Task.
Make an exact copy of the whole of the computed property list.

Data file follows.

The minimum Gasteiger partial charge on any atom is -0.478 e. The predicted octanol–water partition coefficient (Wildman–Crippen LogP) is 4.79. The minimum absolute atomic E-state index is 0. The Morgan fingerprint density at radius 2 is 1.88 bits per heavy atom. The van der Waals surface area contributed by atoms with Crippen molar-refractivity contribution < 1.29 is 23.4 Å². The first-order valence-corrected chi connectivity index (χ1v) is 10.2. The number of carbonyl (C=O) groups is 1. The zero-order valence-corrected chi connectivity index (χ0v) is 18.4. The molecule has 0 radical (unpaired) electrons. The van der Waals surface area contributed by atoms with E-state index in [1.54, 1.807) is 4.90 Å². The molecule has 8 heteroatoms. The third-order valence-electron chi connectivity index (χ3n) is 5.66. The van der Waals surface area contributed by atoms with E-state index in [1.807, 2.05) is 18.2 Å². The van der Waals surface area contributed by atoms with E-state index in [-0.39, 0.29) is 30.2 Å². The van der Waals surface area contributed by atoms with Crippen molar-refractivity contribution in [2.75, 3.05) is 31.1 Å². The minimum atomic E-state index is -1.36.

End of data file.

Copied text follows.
The minimum Gasteiger partial charge on any atom is -0.478 e. The predicted octanol–water partition coefficient (Wildman–Crippen LogP) is 4.79. The minimum absolute atomic E-state index is 0. The Morgan fingerprint density at radius 2 is 1.88 bits per heavy atom. The van der Waals surface area contributed by atoms with Crippen molar-refractivity contribution < 1.29 is 23.4 Å². The first-order valence-corrected chi connectivity index (χ1v) is 10.2. The number of carbonyl (C=O) groups is 1. The zero-order valence-corrected chi connectivity index (χ0v) is 18.4. The molecule has 0 radical (unpaired) electrons. The van der Waals surface area contributed by atoms with E-state index in [1.54, 1.807) is 4.90 Å². The molecule has 8 heteroatoms. The third-order valence-electron chi connectivity index (χ3n) is 5.66. The van der Waals surface area contributed by atoms with E-state index in [1.807, 2.05) is 18.2 Å². The van der Waals surface area contributed by atoms with E-state index in [-0.39, 0.29) is 30.2 Å². The van der Waals surface area contributed by atoms with Crippen molar-refractivity contribution in [2.75, 3.05) is 31.1 Å². The minimum atomic E-state index is -1.36.